By Souresh Roy. PhD candidate at the University of Melbourne; former researcher at the India Australia Institute
The presidential elections of 2016 mark a moment in history when democracy in America is saddled with two contrasting worldviews.
On one hand there is great uncertainty about how the future is going to unfold and hence a belief that someone who has been part of the establishment is best suited to sail them through this crisis.
Simultaneously there is a huge section of the American population who are of the opinion that it is in fact the establishment and the entrenched interest groups who are responsible for the mess the country finds itself in; and the only antidote to the present quandary is a rank outsider.
Hillary Clinton and Donald Trump represent these two diametrically opposite poles of this election respectively.
While much of their rhetoric during the election campaign have focused on domestic issues, their comments and policies on international affairs are being scrutinised closely both within and outside America. This is not surprising considering that as the world’s foremost superpower with multiple security commitments, US foreign policy has repercussions across the globe.
Trump doesn’t have a coherent policy on India
With no previous record in the administration of government or public service, it is difficult to get a sense of coherence in Trump’s approach to matters related to foreign policy. Even though he believes Pakistan to be a very dangerous country in possession of nuclear weapons and considers involving India as an ally to check Pakistan, he has not laid out any blueprint to handle the fast-changing geopolitical landscape of South Asia.
His anti-immigration rhetoric and criticism of outsourcing jobs to India, or American firms hiring skilled Indian professionals on H1B visas has not enamoured him to the Indian community either.
Trump might withdraw from Afghanistan and aid the rise of China
The more troubling aspect for India has been Trump’s insistence on a non-interventionist foreign policy approach wherein the US will withdraw itself from all its overseas security commitments.
First, even though the conflict in Afghanistan has taken a back seat as insurgencies in Syria and Iraq has intensified in recent times, American troops continue to fight its longest war in a country that is far from being stable. The instability in Afghanistan has significant consequences for India as many of the insurgent groups in Afghanistan are supported by Pakistan’s intelligence agencies. Without American presence in Afghanistan, these terror groups may regroup, thus pushing the region back to where it was prior to 9/11.
Secondly, with regards to an increasingly assertive China, when countries like India, Japan, Australia and US are contemplating a security architecture for the Asia-Pacific region, Trump’s non-interventionist foreign policy approach has the potential to derail such arrangements thereby risking the stability of the whole region.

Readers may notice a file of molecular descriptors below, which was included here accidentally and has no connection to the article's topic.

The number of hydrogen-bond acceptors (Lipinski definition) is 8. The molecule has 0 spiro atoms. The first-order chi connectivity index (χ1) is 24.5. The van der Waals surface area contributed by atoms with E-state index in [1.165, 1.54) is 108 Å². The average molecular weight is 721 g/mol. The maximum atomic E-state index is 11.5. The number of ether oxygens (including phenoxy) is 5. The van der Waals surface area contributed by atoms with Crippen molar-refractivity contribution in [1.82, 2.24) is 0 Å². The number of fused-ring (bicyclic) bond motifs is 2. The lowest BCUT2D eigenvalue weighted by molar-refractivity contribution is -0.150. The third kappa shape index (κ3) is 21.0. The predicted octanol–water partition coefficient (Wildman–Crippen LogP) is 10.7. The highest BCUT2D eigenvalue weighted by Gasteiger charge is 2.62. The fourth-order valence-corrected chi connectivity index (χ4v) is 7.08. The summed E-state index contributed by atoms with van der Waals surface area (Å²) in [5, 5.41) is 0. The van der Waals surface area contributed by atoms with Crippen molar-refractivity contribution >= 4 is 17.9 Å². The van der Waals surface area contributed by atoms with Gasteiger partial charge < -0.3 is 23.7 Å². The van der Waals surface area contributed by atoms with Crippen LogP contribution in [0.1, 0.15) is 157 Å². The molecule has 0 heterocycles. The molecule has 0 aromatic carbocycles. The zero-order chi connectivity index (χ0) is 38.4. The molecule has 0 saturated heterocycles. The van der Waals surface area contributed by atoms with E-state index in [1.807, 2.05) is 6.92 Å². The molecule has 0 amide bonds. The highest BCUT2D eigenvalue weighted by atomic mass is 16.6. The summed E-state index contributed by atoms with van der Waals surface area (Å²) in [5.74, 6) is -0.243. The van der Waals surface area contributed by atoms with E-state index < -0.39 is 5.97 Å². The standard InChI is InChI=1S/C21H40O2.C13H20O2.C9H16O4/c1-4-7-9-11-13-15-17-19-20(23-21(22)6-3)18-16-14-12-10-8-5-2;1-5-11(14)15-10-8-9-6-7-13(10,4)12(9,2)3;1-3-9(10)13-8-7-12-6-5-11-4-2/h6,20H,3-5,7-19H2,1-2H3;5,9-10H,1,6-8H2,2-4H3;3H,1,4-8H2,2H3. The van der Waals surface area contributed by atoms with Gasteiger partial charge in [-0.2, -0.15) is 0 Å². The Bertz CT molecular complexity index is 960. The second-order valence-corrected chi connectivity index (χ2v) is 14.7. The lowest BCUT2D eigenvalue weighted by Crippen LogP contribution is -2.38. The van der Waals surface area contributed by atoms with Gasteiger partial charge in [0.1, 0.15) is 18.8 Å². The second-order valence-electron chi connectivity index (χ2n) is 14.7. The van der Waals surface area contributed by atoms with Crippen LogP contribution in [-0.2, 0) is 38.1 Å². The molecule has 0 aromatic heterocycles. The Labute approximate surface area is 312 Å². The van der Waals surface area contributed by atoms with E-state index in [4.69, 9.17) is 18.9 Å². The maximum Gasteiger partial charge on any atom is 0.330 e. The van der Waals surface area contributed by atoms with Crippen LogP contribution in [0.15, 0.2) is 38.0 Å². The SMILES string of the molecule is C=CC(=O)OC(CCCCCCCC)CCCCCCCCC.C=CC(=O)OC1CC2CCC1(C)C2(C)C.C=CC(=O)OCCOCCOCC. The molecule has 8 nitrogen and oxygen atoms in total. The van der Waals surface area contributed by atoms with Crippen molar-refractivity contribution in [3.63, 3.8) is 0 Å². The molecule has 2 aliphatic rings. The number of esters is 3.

Trump believes in a kind of economic-determinism wherein the US will offset China’s labour cost advantage in manufacturing with a combination of tariff and non-tariff barriers as the best way to stop China’s rise. While there may be a logic to this line of thinking, a fast modernising military like China’s cannot be just countered by harsher economic and trade policies.
Clinton has long been a friend of India
Since the end of the Cold War, the foundations of the India-US relationship has been strengthened through the efforts of both in New Delhi and Washington. This is also the time when Clinton has held influential roles, initially as the First Lady of the United States for eight years, senator for another eight and Secretary of State for four years. During this time she has been a friend of India.
No incoming President has had the level of interaction with India that she has had. She co-chaired the Senate India caucus, supported the India-US civilian nuclear agreement, and as Secretary of State between 2009-2013 consolidated the relationship further by facilitating co-operation in transfer of high technology, defence and instituting the strategic dialogue between the two countries.
Clinton has supported India on terrorism and China
For India, two of its crucial contemporary challenges are terrorism emanating from Pakistan and an increasingly assertive China.
Clinton has been very critical of Pakistan’s role in tackling terrorism, especially its inability to eliminate terrorist safe havens. This sentiment will align well with the current Narendra Modi government’s proactive measures to counter Pakistan-sponsored terrorism from across the border. It is also important to recall that as Secretary of State, Clinton played a crucial role in President Obama’s rebalancing America’s policy towards Asia in which she argued for stronger US-India relations in the 21st century.
Under a Clinton presidency, India will be expected to play a greater role in maintaining security and stability in the Asia-Pacific region and thereby check China’s growing assertiveness, which could potentially destabilise the region.
Photo: US presidential candidate Hillary Clinton meeting with Indian Indian Finance Minister Pranab Mukherjee in 2011 as Secretary of State, courtesy of Wikipedia commons